One journalist even wonded whether journalists were even necessary anymore? With Google the value of information is determined in function not of its pertinence but of its publication.  The more recent it is, the higher it appears in the search results.  Here we have to distinguish two information markets:  the first is a commodity market while the other remains a strong value-added business, without this differentiation being clearly established yet.

What we see in all this is both the necessity and even the urgency to confront questions posed by the phenomenon of speed in newsrooms, but also to address the collective vulnerability experienced by journalists in an evolving environment.

Mollie and Ghislain suggested that what seems to be lacking in newsrooms is basically a tool, a thermometer that allows professionals to measure the value of information and to determine the ideal moment to publish it in order to maximize this value. For one of the participants, since this tool doesn’t exist, you have to make do with the imagination.

Respondents seemed to agree on the fact that organisational and economic questions, especially about the loss of value of journalistic activities, rests on the imagination of the management, which has to propose solutions for getting out tof he crisis by mixing marketing, economic and editorial approaches without overbuilding the borders between these different domains of expertise.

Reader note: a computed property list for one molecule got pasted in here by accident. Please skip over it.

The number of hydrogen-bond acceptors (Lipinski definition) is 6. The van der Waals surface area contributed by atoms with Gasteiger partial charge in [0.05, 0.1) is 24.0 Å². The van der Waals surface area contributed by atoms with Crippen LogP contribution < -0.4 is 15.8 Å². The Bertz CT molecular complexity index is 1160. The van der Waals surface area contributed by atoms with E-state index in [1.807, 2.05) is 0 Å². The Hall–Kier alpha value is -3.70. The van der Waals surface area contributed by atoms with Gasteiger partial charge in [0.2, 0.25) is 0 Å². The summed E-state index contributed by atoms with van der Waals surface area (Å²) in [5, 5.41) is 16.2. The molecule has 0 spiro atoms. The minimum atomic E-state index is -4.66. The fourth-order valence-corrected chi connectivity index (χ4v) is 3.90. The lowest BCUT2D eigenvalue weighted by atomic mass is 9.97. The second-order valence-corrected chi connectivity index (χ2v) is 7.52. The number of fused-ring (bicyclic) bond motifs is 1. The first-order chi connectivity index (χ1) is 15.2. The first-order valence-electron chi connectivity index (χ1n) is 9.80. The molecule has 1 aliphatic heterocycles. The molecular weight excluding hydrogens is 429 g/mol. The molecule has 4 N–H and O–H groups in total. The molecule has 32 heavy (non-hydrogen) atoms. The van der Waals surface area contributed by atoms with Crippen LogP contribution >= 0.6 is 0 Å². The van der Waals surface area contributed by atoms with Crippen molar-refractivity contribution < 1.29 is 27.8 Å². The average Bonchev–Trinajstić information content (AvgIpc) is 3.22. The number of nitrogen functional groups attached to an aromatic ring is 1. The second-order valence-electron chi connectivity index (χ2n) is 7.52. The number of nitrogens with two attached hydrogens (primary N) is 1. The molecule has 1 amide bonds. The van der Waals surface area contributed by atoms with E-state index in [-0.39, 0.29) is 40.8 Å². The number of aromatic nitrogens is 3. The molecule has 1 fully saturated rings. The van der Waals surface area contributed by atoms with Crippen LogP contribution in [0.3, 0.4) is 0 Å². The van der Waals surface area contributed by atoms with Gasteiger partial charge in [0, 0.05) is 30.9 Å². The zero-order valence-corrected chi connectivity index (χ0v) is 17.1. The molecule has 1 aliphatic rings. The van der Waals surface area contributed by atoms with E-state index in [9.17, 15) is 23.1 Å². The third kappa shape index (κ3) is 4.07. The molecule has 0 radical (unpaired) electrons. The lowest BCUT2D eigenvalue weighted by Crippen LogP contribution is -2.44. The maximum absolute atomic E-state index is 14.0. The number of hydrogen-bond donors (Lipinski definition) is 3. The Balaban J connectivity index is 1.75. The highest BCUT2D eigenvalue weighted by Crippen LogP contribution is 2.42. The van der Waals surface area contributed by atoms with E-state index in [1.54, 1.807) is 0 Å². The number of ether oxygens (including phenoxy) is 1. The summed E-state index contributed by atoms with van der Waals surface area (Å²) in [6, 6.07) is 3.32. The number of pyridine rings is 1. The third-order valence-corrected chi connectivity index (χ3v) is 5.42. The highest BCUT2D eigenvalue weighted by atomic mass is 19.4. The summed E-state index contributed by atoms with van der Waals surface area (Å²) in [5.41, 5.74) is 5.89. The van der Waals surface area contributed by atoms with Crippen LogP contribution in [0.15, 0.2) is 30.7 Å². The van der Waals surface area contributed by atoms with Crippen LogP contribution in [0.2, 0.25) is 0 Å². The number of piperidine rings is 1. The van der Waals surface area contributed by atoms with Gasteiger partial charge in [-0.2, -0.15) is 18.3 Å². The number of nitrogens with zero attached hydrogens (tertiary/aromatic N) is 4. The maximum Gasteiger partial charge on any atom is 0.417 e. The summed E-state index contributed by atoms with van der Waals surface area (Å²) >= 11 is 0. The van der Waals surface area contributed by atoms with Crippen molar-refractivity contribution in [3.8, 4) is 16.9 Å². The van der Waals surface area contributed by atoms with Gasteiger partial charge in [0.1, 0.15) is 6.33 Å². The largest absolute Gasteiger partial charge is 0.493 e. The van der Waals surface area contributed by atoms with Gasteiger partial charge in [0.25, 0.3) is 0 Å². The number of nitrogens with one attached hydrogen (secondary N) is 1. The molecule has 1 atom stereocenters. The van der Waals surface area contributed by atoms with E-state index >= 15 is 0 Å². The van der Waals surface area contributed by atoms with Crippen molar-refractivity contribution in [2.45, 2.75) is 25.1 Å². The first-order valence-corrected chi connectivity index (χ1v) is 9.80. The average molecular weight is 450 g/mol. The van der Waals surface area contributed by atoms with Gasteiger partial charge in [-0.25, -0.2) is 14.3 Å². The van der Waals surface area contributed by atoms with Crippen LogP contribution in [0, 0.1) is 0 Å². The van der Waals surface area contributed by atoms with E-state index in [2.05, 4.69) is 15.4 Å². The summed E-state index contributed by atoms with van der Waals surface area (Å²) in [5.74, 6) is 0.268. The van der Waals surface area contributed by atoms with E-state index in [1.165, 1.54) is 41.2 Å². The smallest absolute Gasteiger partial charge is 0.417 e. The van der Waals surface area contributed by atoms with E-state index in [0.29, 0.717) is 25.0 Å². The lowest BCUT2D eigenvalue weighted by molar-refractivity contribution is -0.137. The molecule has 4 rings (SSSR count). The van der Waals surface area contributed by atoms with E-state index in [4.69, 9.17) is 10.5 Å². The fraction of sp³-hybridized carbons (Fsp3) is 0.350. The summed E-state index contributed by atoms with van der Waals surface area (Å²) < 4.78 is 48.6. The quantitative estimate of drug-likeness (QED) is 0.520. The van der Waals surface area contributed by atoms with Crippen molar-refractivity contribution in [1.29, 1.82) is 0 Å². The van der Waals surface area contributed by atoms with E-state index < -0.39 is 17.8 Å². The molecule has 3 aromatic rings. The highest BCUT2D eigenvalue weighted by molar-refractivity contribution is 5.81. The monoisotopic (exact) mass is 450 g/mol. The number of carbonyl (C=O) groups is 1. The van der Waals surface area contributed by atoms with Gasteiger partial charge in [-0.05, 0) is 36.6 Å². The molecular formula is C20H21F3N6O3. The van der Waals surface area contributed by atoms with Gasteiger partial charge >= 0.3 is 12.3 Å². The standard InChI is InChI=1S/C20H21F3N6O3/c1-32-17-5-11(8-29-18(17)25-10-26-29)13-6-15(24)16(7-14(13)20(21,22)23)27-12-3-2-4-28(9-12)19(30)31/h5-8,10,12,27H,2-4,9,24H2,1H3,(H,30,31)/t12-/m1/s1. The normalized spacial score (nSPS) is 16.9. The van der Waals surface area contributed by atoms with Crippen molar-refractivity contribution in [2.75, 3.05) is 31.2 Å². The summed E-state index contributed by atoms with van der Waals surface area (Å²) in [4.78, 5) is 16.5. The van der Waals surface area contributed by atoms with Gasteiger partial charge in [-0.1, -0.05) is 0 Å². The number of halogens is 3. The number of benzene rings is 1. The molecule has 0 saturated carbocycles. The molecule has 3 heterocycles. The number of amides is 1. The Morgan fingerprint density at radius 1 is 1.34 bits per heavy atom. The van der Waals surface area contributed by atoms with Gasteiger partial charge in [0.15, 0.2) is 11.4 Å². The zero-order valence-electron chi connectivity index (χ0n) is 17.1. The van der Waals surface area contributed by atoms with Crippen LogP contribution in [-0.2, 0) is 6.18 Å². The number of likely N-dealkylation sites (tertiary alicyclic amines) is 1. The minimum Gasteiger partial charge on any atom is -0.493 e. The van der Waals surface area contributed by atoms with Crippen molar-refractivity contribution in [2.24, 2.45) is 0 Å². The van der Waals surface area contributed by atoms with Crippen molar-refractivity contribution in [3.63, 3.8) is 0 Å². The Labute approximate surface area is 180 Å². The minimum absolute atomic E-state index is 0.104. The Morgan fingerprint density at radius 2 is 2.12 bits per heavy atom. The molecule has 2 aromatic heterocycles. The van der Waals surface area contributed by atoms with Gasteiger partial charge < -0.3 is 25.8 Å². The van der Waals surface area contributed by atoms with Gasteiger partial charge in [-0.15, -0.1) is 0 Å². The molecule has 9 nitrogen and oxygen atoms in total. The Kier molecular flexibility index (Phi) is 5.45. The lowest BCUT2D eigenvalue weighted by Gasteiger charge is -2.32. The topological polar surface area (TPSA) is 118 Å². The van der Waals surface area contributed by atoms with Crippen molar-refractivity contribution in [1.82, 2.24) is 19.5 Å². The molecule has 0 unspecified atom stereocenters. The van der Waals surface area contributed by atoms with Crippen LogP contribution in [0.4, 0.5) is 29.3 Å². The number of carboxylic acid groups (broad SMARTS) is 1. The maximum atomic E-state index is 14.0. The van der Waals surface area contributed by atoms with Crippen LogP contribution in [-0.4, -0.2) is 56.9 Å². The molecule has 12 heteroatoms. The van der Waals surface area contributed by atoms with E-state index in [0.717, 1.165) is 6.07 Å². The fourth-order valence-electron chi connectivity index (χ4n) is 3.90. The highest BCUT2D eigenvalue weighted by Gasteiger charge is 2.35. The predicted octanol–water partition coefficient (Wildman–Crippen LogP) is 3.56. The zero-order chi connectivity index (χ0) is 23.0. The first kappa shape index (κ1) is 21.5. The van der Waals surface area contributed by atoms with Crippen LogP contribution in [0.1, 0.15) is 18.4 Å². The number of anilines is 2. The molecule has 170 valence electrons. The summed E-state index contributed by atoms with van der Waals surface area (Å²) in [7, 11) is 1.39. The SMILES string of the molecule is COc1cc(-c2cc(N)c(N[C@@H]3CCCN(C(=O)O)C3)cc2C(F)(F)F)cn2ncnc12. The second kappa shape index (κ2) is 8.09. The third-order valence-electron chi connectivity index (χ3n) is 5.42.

They suggested that to the journalists who participated in their research, ethics within enterprises specialized in information will depend on the hierarchy of values between entertainment and the truthful establishment of the facts.

As promised by the title of their paper, they then turned their attention to the work of philosophers such as Bergson and Virilio who shed interesting light on the effect of speed and specific orientations to time on our self-conception and our perception and interpretation of events.

From Bergson’s perspective (in 1938), the most serious problem lies in the fragmentation of time into segments to which we assign objective, instrumental purposes. Once time has become segmented in this way, we lose our capacity for true perception.